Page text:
If you were to hazard a guess at what kind of music might be on [article id="1691619"]Paul Ryan's[/article] iPod, it would probably be things like Toby Keith, Kid Rock, Counting Crows, right?
And though it's possible he does dig those all-American acts, the man tapped by Gov. Mitt Romney to be his vice-presidential running mate has one band in heavy rotation that might raise some eyebrows: [artist id="1010"]Rage Against the Machine[/artist].
Ryan, 42, the first member of Generation X to be tapped in a presidential campaign, is an avid fisherman and bow-hunter who has been laser-focused on politics since college, a time when many of his peers were likely joining him in stomping around to some of Rage's most iconic calls to action.
But as the New York Times pointed out after Saturday's reveal of his #2 spot pick, he's also the guy whose family has interests in oil leases, a fact that seems at odds with an adamantly leftist group whose career has been spent speaking out against corporate power structures, large corporations and the tax-cuts-for-the-one-percent policies of Ryan's new #1, Romney.
Rage, after all, is the group that protested the war in Iraq, the jailing of suspected terrorists at Guantanamo Bay prison in Cuba, railed against censorship and supported Mexico's guerrilla army, the EZLN. The outspoken band has also spoken out in favor of pro-choice rights, against Arizona's immigration law and thrown their muscle behind farm workers and unions.
Ryan is from the state where Republican Gov. Scott Walker survived a recall election earlier this summer after the governor pushed for austerity measures that would have stripped most public unions of collective bargaining rights. The GOP VP candidate praised Walker for his actions, while Rage guitarist Tom Morello helped headline a protest against Walker last February and again in June before the recall vote.
Rage is, moreover, the band that was barred from playing a protest show at the 2008 Republican National Convention in St. Paul, Minnesota, over what organizers claimed was a permit issue. They later played a show at a local hall and led a long, loud protest through the streets of St. Paul, followed by a gig at Minneapolis' Target Center, where more than [article id="1594053"]100 protesters were arrested[/article] after rallying against the RNC.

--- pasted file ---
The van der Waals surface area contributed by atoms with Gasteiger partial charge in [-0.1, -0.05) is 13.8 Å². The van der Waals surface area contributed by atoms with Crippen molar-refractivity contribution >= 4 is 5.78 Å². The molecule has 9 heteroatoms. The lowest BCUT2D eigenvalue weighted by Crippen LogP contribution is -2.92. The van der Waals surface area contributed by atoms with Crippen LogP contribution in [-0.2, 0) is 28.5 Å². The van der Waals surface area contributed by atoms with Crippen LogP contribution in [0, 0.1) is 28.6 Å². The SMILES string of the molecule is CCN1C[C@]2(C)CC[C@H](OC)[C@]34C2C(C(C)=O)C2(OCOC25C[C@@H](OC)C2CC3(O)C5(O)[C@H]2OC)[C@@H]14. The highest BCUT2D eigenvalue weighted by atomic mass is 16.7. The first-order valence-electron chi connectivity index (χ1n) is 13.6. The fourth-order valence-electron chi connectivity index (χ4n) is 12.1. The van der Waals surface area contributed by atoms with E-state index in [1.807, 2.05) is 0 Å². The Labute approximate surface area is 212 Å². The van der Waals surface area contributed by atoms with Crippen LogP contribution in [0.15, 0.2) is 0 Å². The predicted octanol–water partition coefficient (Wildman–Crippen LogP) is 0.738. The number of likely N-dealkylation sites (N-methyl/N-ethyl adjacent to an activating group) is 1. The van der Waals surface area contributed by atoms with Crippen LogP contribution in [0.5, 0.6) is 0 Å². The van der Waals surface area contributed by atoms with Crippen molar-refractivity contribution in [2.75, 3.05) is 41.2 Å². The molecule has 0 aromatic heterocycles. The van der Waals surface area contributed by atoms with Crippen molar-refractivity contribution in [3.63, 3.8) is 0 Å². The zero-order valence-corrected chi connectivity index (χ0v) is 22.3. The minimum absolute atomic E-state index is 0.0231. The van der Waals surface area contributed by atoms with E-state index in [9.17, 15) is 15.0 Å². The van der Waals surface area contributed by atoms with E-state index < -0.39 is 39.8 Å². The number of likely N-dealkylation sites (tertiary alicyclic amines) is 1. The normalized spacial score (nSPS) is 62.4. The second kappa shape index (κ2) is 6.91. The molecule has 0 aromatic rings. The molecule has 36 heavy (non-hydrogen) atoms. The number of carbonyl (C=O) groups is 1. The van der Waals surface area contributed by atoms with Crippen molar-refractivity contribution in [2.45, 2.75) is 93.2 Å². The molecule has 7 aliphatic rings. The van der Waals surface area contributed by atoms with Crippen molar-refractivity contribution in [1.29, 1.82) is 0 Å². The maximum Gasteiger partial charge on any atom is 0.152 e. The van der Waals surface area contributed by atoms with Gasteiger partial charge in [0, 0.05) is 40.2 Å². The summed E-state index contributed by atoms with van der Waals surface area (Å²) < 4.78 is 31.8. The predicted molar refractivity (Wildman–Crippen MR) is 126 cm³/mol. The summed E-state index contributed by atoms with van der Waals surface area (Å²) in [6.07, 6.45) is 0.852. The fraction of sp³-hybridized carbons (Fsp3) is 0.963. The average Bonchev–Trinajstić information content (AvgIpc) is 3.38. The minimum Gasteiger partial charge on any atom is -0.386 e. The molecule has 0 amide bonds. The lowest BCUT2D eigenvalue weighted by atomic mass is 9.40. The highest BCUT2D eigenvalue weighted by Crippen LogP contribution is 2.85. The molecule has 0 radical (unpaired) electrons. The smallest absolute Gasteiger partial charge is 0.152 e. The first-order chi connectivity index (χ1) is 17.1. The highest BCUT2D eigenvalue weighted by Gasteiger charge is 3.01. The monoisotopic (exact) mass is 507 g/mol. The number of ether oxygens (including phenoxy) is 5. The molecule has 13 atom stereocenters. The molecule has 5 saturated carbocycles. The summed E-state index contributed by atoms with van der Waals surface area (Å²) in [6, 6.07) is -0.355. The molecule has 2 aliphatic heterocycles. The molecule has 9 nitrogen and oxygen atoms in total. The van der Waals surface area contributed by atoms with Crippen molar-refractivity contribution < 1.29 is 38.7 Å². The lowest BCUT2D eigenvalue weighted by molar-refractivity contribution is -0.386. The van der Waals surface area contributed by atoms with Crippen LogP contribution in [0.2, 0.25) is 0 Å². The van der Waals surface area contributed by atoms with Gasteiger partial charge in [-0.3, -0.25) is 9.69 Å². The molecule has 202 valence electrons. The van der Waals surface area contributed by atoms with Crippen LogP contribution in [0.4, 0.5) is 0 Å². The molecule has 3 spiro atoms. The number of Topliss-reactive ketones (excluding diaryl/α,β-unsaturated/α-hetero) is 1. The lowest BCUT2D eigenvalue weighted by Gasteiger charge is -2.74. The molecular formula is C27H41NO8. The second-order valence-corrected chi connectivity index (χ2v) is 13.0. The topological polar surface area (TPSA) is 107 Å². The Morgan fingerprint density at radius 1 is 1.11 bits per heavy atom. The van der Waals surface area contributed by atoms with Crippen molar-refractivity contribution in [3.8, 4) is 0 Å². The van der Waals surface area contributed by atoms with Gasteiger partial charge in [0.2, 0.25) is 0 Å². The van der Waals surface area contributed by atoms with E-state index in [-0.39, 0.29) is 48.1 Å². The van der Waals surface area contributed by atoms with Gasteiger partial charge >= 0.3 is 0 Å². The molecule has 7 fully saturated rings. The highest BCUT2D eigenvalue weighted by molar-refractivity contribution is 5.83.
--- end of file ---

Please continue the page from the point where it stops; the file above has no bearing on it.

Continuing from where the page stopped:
Oh, and the group burned an American flag in protest at the Woodstock '99 concert and walked out of a 1996 "Saturday Night Live" taping after producers made them take down one of their standard set pieces: a pair of American flags hung upside-down, a universal symbol of distress, and their statement against what they saw as the restrictive two-party system and that night's host, capitalist Steve Forbes.
In fact, singer Zack de la Rocha caused some serious right-wing fire in 2007 when he gave a speech during a reunion show at the Coachella music festival during which he referred to a statement by famed political critic and radical linguist Noam Chomsky. The quote, lifted from the author of the media bias bible "Manufacturing Consent," suggested that George W. Bush's administration should be investigated for war crimes.
Contrast that with the long-serving Congressman and former prom king/ fraternity member, who was given a green-and-white cake with a giant green dollar sign by Fox News on his 42nd birthday in January, and you have the dictionary definition of strange bedfellows. Ryan, a favorite of the raft of Republican Tea Party freshmen who entered Congress in 2010, is also the author of a budget bill that would increase tax cuts for the wealthy and cut spending on entitlement programs like Medicare and privatize Social Security. The pro-life Congressman has voted against federal funding of Planned Parenthood and supports a constitutional ban on same-sex marriage.
It just goes to show you that powerful music can be a universal language, no matter what message you take away from it or how much you agree or disagree with the verbal Molotov cocktails being thrown your way.
A spokesperson for Morello said the guitarist, also known by his folk-singing alter ego, the Nightwatchman, was not available for comment at press time. It didn't look like any of the band's members had reacted to the revelation (and subsequent viral explosion) about their rock brother from a different mother, either, but we suspect that silence won't last for long.
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